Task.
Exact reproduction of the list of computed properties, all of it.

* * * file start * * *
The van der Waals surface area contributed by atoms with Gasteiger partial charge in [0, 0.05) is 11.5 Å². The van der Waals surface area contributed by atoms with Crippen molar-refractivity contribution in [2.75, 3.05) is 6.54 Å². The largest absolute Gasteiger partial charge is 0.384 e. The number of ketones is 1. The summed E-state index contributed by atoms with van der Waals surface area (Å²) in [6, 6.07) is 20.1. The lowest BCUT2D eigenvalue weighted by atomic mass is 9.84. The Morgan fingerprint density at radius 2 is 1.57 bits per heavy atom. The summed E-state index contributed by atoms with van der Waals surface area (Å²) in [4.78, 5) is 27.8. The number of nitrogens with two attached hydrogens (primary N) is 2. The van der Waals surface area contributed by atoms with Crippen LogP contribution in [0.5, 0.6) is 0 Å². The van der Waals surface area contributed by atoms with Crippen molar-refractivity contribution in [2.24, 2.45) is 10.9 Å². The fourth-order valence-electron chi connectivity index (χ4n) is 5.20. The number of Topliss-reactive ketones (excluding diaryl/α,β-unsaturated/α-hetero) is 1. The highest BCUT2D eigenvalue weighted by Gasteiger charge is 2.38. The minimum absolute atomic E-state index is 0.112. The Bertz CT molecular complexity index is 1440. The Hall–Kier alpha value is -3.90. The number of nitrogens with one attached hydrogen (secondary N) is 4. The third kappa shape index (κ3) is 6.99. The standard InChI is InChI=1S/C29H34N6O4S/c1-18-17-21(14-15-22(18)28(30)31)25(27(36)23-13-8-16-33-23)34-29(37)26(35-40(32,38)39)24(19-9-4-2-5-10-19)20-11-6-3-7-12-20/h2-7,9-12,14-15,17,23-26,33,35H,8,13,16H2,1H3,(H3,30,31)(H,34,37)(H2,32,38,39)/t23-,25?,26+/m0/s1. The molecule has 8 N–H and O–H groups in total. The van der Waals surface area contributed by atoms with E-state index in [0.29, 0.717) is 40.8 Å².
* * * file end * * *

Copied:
The van der Waals surface area contributed by atoms with Gasteiger partial charge in [0, 0.05) is 11.5 Å². The van der Waals surface area contributed by atoms with Crippen molar-refractivity contribution in [2.75, 3.05) is 6.54 Å². The largest absolute Gasteiger partial charge is 0.384 e. The number of ketones is 1. The summed E-state index contributed by atoms with van der Waals surface area (Å²) in [6, 6.07) is 20.1. The lowest BCUT2D eigenvalue weighted by atomic mass is 9.84. The Morgan fingerprint density at radius 2 is 1.57 bits per heavy atom. The summed E-state index contributed by atoms with van der Waals surface area (Å²) in [4.78, 5) is 27.8. The number of nitrogens with two attached hydrogens (primary N) is 2. The van der Waals surface area contributed by atoms with Crippen LogP contribution in [0.5, 0.6) is 0 Å². The van der Waals surface area contributed by atoms with Crippen molar-refractivity contribution in [2.24, 2.45) is 10.9 Å². The fourth-order valence-electron chi connectivity index (χ4n) is 5.20. The number of Topliss-reactive ketones (excluding diaryl/α,β-unsaturated/α-hetero) is 1. The highest BCUT2D eigenvalue weighted by Gasteiger charge is 2.38. The minimum absolute atomic E-state index is 0.112. The Bertz CT molecular complexity index is 1440. The Hall–Kier alpha value is -3.90. The number of nitrogens with one attached hydrogen (secondary N) is 4. The third kappa shape index (κ3) is 6.99. The standard InChI is InChI=1S/C29H34N6O4S/c1-18-17-21(14-15-22(18)28(30)31)25(27(36)23-13-8-16-33-23)34-29(37)26(35-40(32,38)39)24(19-9-4-2-5-10-19)20-11-6-3-7-12-20/h2-7,9-12,14-15,17,23-26,33,35H,8,13,16H2,1H3,(H3,30,31)(H,34,37)(H2,32,38,39)/t23-,25?,26+/m0/s1. The molecule has 8 N–H and O–H groups in total. The van der Waals surface area contributed by atoms with E-state index in [0.29, 0.717) is 40.8 Å².